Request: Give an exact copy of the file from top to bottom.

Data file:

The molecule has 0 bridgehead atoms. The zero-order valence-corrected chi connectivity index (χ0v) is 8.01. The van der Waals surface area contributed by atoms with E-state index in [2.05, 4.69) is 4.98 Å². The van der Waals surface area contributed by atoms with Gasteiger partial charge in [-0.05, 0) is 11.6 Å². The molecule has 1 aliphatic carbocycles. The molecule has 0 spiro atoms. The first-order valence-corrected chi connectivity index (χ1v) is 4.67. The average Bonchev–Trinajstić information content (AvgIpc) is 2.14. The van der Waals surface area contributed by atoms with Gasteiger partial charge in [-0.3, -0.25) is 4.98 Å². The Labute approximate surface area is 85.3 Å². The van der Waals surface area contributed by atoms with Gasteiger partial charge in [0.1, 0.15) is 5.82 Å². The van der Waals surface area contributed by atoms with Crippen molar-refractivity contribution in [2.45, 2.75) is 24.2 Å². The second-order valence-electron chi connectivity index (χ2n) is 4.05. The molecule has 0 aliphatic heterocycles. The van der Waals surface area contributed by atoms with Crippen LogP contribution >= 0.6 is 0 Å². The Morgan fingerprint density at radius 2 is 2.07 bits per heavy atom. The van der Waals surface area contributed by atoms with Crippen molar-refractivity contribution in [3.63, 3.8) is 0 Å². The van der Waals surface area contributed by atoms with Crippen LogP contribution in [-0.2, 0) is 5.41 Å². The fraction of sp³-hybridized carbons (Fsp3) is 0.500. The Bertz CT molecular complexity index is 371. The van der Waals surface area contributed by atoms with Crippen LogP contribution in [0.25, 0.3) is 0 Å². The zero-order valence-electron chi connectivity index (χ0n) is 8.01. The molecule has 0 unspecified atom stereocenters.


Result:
The molecule has 0 bridgehead atoms. The zero-order valence-corrected chi connectivity index (χ0v) is 8.01. The van der Waals surface area contributed by atoms with E-state index in [2.05, 4.69) is 4.98 Å². The van der Waals surface area contributed by atoms with Gasteiger partial charge in [-0.05, 0) is 11.6 Å². The molecule has 1 aliphatic carbocycles. The molecule has 0 spiro atoms. The first-order valence-corrected chi connectivity index (χ1v) is 4.67. The average Bonchev–Trinajstić information content (AvgIpc) is 2.14. The van der Waals surface area contributed by atoms with Gasteiger partial charge in [-0.3, -0.25) is 4.98 Å². The Labute approximate surface area is 85.3 Å². The van der Waals surface area contributed by atoms with Gasteiger partial charge in [0.1, 0.15) is 5.82 Å². The van der Waals surface area contributed by atoms with Crippen molar-refractivity contribution in [2.45, 2.75) is 24.2 Å². The second-order valence-electron chi connectivity index (χ2n) is 4.05. The molecule has 0 aliphatic heterocycles. The van der Waals surface area contributed by atoms with Crippen LogP contribution >= 0.6 is 0 Å². The Morgan fingerprint density at radius 2 is 2.07 bits per heavy atom. The van der Waals surface area contributed by atoms with Crippen molar-refractivity contribution in [3.63, 3.8) is 0 Å². The van der Waals surface area contributed by atoms with Crippen LogP contribution in [-0.2, 0) is 5.41 Å². The fraction of sp³-hybridized carbons (Fsp3) is 0.500. The Bertz CT molecular complexity index is 371. The van der Waals surface area contributed by atoms with Crippen LogP contribution in [0.25, 0.3) is 0 Å². The zero-order valence-electron chi connectivity index (χ0n) is 8.01. The molecule has 0 unspecified atom stereocenters.